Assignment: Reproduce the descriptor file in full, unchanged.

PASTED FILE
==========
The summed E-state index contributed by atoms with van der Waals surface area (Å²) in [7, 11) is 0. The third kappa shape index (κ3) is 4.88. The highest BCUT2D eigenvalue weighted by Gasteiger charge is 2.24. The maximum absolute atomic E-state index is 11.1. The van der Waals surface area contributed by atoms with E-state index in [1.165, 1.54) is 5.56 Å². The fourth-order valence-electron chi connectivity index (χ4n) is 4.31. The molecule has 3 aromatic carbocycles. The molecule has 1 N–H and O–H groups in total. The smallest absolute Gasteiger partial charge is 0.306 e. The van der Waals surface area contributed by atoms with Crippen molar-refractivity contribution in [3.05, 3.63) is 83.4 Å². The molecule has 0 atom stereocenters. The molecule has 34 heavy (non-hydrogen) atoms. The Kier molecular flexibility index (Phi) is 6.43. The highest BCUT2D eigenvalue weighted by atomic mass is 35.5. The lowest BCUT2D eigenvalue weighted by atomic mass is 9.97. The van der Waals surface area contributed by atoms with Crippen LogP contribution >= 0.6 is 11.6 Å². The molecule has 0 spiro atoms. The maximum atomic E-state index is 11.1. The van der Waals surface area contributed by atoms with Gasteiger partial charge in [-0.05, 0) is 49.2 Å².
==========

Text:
The summed E-state index contributed by atoms with van der Waals surface area (Å²) in [7, 11) is 0. The third kappa shape index (κ3) is 4.88. The highest BCUT2D eigenvalue weighted by Gasteiger charge is 2.24. The maximum absolute atomic E-state index is 11.1. The van der Waals surface area contributed by atoms with E-state index in [1.165, 1.54) is 5.56 Å². The fourth-order valence-electron chi connectivity index (χ4n) is 4.31. The molecule has 3 aromatic carbocycles. The molecule has 1 N–H and O–H groups in total. The smallest absolute Gasteiger partial charge is 0.306 e. The van der Waals surface area contributed by atoms with Crippen molar-refractivity contribution in [3.05, 3.63) is 83.4 Å². The molecule has 0 atom stereocenters. The molecule has 34 heavy (non-hydrogen) atoms. The Kier molecular flexibility index (Phi) is 6.43. The highest BCUT2D eigenvalue weighted by atomic mass is 35.5. The lowest BCUT2D eigenvalue weighted by atomic mass is 9.97. The van der Waals surface area contributed by atoms with Crippen LogP contribution >= 0.6 is 11.6 Å². The molecule has 0 spiro atoms. The maximum atomic E-state index is 11.1. The van der Waals surface area contributed by atoms with Gasteiger partial charge in [-0.05, 0) is 49.2 Å².